My first exposure to Oklahoma’s Other Lives was at this year’s Coachella music festival. I had never heard them before, but had heard the name, and decided to check them out. I was blown away. The five-piece band’s sound is orchestral and lush, blending dreamy, melancholic vocals with beautiful and unconventional instrumental arrangements. Earlier in the year they spent some time opening for Radiohead on tour in the US and Mexico, and are now on their own US tour supporting their latest album, Tamer Animals- a gorgeous, dark, musical fantasy. They play DC’s Rock & Roll Hotel this Friday, November 30th. I recently got the chance to talk with singer Jesse Tabish, and here’s what he had to say.
Alexia Kauffman: How’s your tour going?
Jesse Tabish: Really nice! We’re about halfway through, and we’re headed to Austin right now, so I can’t complain. It’s been very nice.
Alexia: Cool! So how did you first start playing music?
Jesse: Well I started very young, playing the piano, maybe four or five, and you know played music my whole life. Picked up the guitar when I heard Nirvana, just like many kids, and I’ve been writing music for the last fifteen years. That’s kind of all I’ve ever done, from when I was little.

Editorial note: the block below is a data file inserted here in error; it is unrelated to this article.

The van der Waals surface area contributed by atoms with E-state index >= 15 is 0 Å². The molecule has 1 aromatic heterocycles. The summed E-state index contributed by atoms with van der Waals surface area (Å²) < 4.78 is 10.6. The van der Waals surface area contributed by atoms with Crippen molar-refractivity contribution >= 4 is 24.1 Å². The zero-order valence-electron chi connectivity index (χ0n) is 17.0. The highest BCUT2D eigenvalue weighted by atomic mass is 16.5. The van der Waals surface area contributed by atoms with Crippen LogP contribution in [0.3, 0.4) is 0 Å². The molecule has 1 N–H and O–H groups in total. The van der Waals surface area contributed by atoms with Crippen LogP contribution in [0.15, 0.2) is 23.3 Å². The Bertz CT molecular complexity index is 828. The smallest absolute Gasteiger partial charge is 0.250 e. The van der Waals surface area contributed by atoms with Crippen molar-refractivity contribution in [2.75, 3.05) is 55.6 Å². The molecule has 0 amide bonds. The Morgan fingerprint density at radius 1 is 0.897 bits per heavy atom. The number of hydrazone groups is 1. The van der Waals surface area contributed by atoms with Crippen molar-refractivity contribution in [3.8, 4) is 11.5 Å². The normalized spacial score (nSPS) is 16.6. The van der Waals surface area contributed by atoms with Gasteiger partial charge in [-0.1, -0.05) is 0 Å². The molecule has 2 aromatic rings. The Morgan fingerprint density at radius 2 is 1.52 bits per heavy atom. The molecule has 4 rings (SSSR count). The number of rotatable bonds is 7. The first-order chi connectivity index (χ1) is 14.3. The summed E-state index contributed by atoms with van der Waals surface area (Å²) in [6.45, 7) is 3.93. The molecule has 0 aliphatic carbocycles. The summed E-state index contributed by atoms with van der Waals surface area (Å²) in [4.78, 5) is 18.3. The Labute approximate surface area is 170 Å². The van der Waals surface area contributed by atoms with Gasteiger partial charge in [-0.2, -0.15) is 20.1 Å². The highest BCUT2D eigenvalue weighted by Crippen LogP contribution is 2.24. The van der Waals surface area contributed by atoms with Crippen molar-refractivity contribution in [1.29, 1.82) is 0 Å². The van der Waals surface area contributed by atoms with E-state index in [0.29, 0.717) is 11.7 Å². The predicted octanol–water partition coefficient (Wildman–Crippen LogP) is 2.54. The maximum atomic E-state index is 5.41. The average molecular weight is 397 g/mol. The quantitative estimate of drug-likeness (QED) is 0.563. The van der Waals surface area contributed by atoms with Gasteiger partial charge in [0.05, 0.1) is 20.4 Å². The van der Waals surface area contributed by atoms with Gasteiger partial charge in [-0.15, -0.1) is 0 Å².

Alexia: So you mentioned Nirvana, who I love- was there any one artist or album that made you fall in love with rock?
Jesse: Oh yeah, I remember one Christmas, when I was very young, my parents got me a little single of “Hey Jude” on a tape. And I remember it was the first time I was really truly taken aback by something, and I listened to that the whole day. I probably listened to that song forty times, just on repeat and repeat and repeat. It was kind of the first moment I was like “Wow!”, really powerful.
Alexia: So do you feel like there’s a scene where you all are from?
Jesse: You know, it’s like an anti-scene, really. We’ve been doing music in Oklahoma for the last ten years, and I say anti in the sense that there’s no collective sound of bands. Which I think is really fantastic. Oklahoma’s a little bit of a lonely place- there’s not a whole lot of things coming in and out of it. In some ways it has this feel of isolation to it, and I think, you know, it can leave artists to kind of have that meditation and to be and grow individually from that, rather than sometimes you get too much of a scene, you get too many bands that are influencing each other too much. But in Oklahoma it’s kind of the opposite. Continue reading